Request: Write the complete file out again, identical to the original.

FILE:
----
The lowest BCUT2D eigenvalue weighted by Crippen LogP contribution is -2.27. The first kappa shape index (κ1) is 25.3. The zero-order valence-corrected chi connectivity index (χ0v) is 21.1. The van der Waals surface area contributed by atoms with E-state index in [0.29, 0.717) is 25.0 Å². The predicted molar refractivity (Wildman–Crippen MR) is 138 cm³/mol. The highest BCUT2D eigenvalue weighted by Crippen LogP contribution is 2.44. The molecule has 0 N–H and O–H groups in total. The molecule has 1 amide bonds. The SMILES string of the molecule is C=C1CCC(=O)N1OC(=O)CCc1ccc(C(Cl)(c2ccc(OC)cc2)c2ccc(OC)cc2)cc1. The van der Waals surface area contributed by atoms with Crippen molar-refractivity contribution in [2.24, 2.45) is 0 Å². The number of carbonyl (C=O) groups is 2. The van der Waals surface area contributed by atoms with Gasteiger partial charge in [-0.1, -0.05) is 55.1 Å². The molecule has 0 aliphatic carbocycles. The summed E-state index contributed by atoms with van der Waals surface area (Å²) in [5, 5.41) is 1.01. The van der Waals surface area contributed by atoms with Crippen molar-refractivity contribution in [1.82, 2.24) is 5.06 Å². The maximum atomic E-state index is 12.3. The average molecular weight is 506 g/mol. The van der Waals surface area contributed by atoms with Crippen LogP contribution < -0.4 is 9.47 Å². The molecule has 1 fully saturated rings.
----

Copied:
The lowest BCUT2D eigenvalue weighted by Crippen LogP contribution is -2.27. The first kappa shape index (κ1) is 25.3. The zero-order valence-corrected chi connectivity index (χ0v) is 21.1. The van der Waals surface area contributed by atoms with E-state index in [0.29, 0.717) is 25.0 Å². The predicted molar refractivity (Wildman–Crippen MR) is 138 cm³/mol. The highest BCUT2D eigenvalue weighted by Crippen LogP contribution is 2.44. The molecule has 0 N–H and O–H groups in total. The molecule has 1 amide bonds. The SMILES string of the molecule is C=C1CCC(=O)N1OC(=O)CCc1ccc(C(Cl)(c2ccc(OC)cc2)c2ccc(OC)cc2)cc1. The van der Waals surface area contributed by atoms with Crippen molar-refractivity contribution in [2.24, 2.45) is 0 Å². The number of carbonyl (C=O) groups is 2. The van der Waals surface area contributed by atoms with Gasteiger partial charge in [-0.1, -0.05) is 55.1 Å². The molecule has 0 aliphatic carbocycles. The summed E-state index contributed by atoms with van der Waals surface area (Å²) in [5, 5.41) is 1.01. The van der Waals surface area contributed by atoms with Crippen molar-refractivity contribution in [1.82, 2.24) is 5.06 Å². The maximum atomic E-state index is 12.3. The average molecular weight is 506 g/mol. The van der Waals surface area contributed by atoms with Crippen LogP contribution < -0.4 is 9.47 Å². The molecule has 1 fully saturated rings.